"We are interested in reach and we want to bring good articles to the people – out of a sense of responsibility for democracy and society."

I was also shocked by the fact that there have even been death threats in Parliament – I know of at least one case.

Some Members are faced with huge problems and are put under insane pressure in their own group. For them, it is about a secure place on the list and re-election to the European Parliament.

But the upload filters could theoretically ban unwanted information from platforms, right?

The topic is certainly not quite simple – similar to the German law on network enforcement.

"The question is: Who decides on the content? But normally it should apply that illegal is illegal – whether analogue or digital. And if we take a look at it in the music industry: Spotify didn't suffer from the fact that there is an ancillary copyright for music."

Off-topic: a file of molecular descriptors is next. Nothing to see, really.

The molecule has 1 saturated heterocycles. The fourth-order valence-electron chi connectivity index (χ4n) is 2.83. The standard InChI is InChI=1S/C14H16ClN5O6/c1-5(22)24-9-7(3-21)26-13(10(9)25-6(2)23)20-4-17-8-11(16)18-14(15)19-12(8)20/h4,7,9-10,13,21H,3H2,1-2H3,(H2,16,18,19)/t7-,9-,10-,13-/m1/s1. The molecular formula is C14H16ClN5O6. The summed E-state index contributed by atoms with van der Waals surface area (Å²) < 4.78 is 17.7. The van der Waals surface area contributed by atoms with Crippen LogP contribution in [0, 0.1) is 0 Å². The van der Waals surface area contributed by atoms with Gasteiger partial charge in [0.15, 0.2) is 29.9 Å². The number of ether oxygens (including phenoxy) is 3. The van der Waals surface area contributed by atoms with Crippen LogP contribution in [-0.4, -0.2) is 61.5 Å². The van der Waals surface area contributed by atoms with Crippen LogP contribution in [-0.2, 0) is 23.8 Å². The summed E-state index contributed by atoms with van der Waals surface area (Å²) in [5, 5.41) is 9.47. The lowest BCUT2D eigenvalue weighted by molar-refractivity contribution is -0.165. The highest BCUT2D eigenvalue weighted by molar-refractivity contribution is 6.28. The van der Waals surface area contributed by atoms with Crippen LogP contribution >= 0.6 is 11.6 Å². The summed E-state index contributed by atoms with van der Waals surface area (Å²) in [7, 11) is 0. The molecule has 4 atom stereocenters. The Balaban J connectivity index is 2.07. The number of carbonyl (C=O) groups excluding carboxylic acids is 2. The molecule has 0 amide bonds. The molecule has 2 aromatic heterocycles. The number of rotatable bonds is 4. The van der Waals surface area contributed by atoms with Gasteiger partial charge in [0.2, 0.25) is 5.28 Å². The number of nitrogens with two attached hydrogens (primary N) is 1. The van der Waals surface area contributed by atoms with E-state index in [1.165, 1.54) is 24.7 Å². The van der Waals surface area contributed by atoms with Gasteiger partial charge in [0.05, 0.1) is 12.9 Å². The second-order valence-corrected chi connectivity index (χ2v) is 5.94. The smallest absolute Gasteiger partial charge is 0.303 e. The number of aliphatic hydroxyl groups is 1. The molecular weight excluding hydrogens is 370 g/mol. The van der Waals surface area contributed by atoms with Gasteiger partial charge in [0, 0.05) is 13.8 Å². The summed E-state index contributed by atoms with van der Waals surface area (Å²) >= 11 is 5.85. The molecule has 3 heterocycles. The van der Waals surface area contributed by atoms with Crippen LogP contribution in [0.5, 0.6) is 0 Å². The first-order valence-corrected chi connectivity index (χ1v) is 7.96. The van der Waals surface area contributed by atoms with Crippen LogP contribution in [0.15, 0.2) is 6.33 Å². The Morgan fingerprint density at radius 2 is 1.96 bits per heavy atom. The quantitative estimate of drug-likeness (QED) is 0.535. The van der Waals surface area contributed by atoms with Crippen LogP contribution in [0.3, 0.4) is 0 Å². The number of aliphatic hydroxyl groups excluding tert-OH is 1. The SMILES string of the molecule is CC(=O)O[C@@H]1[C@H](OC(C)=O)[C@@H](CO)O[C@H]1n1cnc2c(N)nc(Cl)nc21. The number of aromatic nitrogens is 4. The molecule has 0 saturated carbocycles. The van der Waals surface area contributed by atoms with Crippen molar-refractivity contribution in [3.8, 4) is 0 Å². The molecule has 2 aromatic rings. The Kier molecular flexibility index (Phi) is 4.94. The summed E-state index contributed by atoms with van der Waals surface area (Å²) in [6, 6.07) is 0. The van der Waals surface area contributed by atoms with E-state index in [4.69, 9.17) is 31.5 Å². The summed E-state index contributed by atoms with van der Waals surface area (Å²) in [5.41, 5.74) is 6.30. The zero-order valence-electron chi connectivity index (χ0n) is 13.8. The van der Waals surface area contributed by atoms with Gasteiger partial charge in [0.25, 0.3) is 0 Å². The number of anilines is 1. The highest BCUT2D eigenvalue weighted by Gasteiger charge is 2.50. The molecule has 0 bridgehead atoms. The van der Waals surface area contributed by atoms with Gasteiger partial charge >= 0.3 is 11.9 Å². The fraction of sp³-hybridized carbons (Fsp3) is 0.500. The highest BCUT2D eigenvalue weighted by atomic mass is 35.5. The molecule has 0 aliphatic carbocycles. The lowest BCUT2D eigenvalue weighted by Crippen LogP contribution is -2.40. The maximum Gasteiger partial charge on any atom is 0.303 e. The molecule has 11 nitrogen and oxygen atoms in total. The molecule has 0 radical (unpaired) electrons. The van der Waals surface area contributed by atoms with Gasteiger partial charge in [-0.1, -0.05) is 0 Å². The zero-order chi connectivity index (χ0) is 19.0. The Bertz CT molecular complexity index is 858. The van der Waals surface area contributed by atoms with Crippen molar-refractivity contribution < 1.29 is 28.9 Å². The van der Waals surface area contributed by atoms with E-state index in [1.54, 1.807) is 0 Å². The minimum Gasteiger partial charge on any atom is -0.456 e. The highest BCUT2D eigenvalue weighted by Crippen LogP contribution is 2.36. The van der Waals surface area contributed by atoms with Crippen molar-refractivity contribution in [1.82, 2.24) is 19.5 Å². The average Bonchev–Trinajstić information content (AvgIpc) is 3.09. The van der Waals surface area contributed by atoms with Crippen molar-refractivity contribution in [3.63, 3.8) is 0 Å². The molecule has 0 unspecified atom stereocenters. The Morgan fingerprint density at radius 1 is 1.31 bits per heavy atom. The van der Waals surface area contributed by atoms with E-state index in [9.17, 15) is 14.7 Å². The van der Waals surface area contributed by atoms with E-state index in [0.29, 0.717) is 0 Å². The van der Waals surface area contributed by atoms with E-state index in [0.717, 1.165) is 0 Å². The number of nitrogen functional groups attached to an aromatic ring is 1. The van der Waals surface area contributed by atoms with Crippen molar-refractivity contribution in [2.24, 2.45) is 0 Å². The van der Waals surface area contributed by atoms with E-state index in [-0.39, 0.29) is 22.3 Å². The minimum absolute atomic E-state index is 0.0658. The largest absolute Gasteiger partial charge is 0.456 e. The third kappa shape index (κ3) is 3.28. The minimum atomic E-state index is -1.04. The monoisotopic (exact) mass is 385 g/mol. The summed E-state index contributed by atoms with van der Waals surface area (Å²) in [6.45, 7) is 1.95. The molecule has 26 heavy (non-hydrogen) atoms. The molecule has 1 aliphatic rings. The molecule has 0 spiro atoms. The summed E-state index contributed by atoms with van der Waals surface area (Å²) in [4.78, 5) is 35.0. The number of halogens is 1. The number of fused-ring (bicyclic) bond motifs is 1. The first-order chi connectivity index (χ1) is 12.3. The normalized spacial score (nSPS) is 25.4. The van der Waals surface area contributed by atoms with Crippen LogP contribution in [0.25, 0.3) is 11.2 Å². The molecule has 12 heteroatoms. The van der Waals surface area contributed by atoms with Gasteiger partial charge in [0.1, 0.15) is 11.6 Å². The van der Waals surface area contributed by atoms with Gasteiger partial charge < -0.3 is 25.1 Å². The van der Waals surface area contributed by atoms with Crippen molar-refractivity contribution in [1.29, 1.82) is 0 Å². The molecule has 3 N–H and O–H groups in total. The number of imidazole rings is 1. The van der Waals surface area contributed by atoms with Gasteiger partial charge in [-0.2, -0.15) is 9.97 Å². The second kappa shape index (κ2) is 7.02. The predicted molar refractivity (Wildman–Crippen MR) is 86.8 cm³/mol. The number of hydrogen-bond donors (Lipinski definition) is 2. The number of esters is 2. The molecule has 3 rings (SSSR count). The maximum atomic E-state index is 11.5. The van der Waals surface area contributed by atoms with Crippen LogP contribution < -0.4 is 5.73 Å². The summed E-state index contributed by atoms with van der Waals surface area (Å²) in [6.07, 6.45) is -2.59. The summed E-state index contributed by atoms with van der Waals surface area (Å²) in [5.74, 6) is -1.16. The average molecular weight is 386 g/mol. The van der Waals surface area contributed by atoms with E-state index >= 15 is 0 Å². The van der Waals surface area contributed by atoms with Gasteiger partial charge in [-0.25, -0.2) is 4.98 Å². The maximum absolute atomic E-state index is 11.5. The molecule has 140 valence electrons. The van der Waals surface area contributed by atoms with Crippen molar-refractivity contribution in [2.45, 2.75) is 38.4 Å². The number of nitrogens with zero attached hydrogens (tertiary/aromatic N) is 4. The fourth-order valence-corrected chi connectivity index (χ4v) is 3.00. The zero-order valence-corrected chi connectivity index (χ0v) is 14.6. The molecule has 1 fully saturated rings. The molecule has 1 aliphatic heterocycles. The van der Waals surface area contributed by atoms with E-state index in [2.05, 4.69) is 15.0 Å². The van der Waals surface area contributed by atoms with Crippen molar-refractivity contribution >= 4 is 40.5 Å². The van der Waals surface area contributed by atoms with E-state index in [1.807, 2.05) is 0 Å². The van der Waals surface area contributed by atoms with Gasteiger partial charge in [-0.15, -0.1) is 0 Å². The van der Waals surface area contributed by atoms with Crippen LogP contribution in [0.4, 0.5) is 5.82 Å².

Clear framework conditions are simply in place and that's why customers are already used to subscribing to music.

It goes without saying that people pay when they download something. And YouTube is not empty either, despite the ancillary copyright for the music industry and television, quite the opposite.

"Anyone who speaks out against the Publisher’s Right only helps the large technology groups. In this way, our industry and ultimately also freedom and democracy can come under increasing pressure in Europe."

If you manage to get a regulation right, and at some point find out that you might have to make a correction, then that's always better than just letting things run their course.

In Germany, the ancillary copyright for press publishers did not bring about any major changes. Why should a similar law achieve more at the European level?

It is true that the German ancillary copyright for press publishers has not yet taken effect properly. But it is not serious to use this argument to demand inaction at European level.